A team of scientists led by Martin Conner from Canada's Athabasca University have finally spotted what has been eluding scientists for centuries - Earth's very own 'Trojan' asteroid - One that share its orbit around the sun, but travels at a stable point ahead or behind, so that there is never any danger of colliding with it.
'Trojan' asteroids are not a new discovery - The first ones were found traveling in Jupiter's orbit in 1772 - However, the ones orbiting Earth have been elusive, until this recent discovery.
Earth's Space rock dubbed 2010 TK7 is about 1,000 feet in diameter and lies at a distance of 50 million miles. While it has been orbiting ahead of the Earth for over 10,000 years, it has been difficult to see because of its proximity to the sun, which made it visible for short periods of time - Just before sunrise or shortly after sunset.
In fact, it is only thanks to 15 years of painstaking research by Martin Conners and his team, that it was even discovered. Convinced that Earth has one or more Trojan asteroid, the researchers combed through years of data collected by NASA's WISE (wide field infrared survey explorer) telescope, which orbits the earth and has the capability to detect asteroids, thanks to the infrared radiation they generate from the heat of the sun.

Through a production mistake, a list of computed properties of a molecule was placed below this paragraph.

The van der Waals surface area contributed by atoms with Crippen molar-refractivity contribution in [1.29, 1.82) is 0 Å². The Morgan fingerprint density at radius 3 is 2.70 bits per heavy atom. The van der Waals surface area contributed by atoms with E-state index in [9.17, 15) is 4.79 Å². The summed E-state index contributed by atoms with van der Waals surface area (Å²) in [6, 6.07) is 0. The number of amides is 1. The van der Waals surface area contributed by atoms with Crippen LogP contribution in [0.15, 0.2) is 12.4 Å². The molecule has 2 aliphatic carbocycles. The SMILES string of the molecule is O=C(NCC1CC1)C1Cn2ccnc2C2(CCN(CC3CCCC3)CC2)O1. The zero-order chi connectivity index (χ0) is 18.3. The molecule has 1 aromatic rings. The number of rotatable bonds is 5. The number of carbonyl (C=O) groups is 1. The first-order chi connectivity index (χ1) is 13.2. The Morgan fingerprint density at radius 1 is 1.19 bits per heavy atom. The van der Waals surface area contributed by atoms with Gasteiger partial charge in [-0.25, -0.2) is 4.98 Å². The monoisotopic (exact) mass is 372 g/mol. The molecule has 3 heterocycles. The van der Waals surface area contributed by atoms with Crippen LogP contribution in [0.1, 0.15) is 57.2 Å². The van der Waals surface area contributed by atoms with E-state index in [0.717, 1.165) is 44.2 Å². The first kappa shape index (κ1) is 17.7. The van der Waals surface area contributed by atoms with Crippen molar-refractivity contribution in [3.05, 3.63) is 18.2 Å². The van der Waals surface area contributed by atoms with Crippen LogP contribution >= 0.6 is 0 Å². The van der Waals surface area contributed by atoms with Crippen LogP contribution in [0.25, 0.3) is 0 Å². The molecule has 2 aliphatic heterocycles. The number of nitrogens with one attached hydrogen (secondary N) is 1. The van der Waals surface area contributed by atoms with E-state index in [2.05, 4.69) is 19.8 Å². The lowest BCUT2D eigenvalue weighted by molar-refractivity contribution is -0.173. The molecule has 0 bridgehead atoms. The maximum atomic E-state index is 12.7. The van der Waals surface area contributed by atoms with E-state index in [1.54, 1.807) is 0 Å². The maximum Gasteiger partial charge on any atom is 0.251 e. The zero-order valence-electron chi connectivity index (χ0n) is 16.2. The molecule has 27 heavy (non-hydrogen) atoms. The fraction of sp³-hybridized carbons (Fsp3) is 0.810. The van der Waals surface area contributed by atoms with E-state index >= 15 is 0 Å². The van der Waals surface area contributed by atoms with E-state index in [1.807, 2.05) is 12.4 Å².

Their hard work resulted in two Trojan-like asteroid candidates - One of which was confirmed as the Earth Trojan by observing six days of orbit data from the Canada-France-Hawaii Telescope on Mauna Kea in Hawaii.
Trojan asteroids are important to scientists because they may hold important clues about the earth formation. That's because unlike meteorites which can originate from other places, Trojans are loyal long-term companions to their planet and therefore more likely to originate near them.
Unfortunately, those clues will not come 2010 TK7, which because of its unusual orbit track is not a good candidate to visit. But now that at least one has been found, there is renewed hope of finding several more - After all, Jupiter has over 5,000 of them!
Resources:examiner.com, newjerseynewsroom.com, dailymail.co.uk